Transport Minister Datuk Seri Dr Wee Ka Siong said he did “not sign anything”.

Neither has Federal Territories Minister Tan Sri Annuar Musa, despite his epic fallout with Ahmad Zahid.

“No one asked for my signature,” said Annuar, who is apparently tied up in his mission to make Kuala Lumpur the first city to achieve 80% vaccination by August.

However, it is understood that although Annuar wants the president to go, he is not interested in playing “ninja or samurai” to Hishammuddin.

Meanwhile, the backlash against the rebellion has started with calls for those in the Kluster MP to get out of the party.

YouTube videos of Nazri openly urging Umno to support Anwar for the premiership are being circulated, presumably to imply that he is a hypocrite given that he was a supporter of Anwar when Pakatan Harapan was in power.

Meanwhile, Hishammuddin has been accused of trying to hijack the Umno leadership and pro-Umno blogs are calling for his sacking.

The Foreign Minister has lodged a police report against fake documents claiming he has the numbers to be the next prime minister.

Rightly or wrongly, the whole thing has come across as an attempt to propel Hishammuddin towards the prime minister post.

The party is unsettled by what has happened. The opinion in Umno is that Ahmad Zahid is an impediment to the party’s recovery but Umno members are not comfortable with this unorthodox way of toppling the president.

The question now is whether it will pick up momentum.

“The president has made too many enemies and mistakes,” said former Putrajaya deputy chief Tun Faizal Ismail Aziz.

Annuar was the first to rebel, followed by Arau MP Datuk Seri Shahidan Kassim and Padang Besar MP Datuk Zahidi Zainal Abidin.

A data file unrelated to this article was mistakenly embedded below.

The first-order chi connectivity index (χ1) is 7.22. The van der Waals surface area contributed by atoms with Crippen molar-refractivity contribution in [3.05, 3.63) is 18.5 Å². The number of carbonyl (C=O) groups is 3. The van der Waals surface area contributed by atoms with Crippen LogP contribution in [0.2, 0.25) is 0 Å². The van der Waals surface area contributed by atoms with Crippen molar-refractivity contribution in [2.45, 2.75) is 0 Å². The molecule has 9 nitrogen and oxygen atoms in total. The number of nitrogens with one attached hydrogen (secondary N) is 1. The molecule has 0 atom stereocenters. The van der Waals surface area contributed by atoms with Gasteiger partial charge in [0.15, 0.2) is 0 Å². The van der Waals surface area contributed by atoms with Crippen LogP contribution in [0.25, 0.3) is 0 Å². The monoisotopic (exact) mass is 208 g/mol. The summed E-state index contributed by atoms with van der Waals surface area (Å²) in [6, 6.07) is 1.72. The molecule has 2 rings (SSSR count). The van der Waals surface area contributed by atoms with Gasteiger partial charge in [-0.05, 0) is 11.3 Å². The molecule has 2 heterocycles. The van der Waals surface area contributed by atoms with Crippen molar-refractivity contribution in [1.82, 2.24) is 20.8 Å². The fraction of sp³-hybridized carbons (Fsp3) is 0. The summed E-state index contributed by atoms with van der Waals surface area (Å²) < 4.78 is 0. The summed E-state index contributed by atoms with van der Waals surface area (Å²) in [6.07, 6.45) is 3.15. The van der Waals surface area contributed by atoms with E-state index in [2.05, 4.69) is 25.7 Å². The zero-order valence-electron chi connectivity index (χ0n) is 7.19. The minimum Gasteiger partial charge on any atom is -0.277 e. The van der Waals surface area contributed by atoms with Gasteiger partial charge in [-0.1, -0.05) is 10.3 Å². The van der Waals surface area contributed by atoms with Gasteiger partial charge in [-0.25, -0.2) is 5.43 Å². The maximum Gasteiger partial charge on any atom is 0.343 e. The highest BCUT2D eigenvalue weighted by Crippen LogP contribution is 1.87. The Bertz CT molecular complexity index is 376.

“This new push comes with big names but why the need for a spokesperson?” said Faizal.
Hishammuddin is taking a big risk as the central figure for the Kluster MP.

Despite his high-flying portfolio, he has been like a lost soul in Umno. He does not have a major party post to give him a national leadership role in Umno. He was not around for the party during its lowest ebb in 2018 and stories of his alleged “betrayal” have resurfaced to discredit the Kluster MP.

If his group gathers momentum, it will give him a shot at the party presidency but his career will be in jeopardy if it flops.

Hishammuddin is away in Egypt but the group met on Thursday night, when they unanimously rejected Ahmad Zahid’s leadership.

It is unclear how they intend to pull him down because the president of Umno is elected by thousands of Umno delegates, not by a few dozen MPs.

Moreover, the two key figures in the group are not exactly leaders who can bring on a grassroots tsunami against the leadership and Ahmad Zahid will not go down without a fight.

Stormy days lie ahead for Umno.

“The party is fractured, I can see that it is everyone for himself. But the situation is not irreconcilable, it has not reached a point of no return,” said supreme council member Datuk Seri Rahman Dahlan.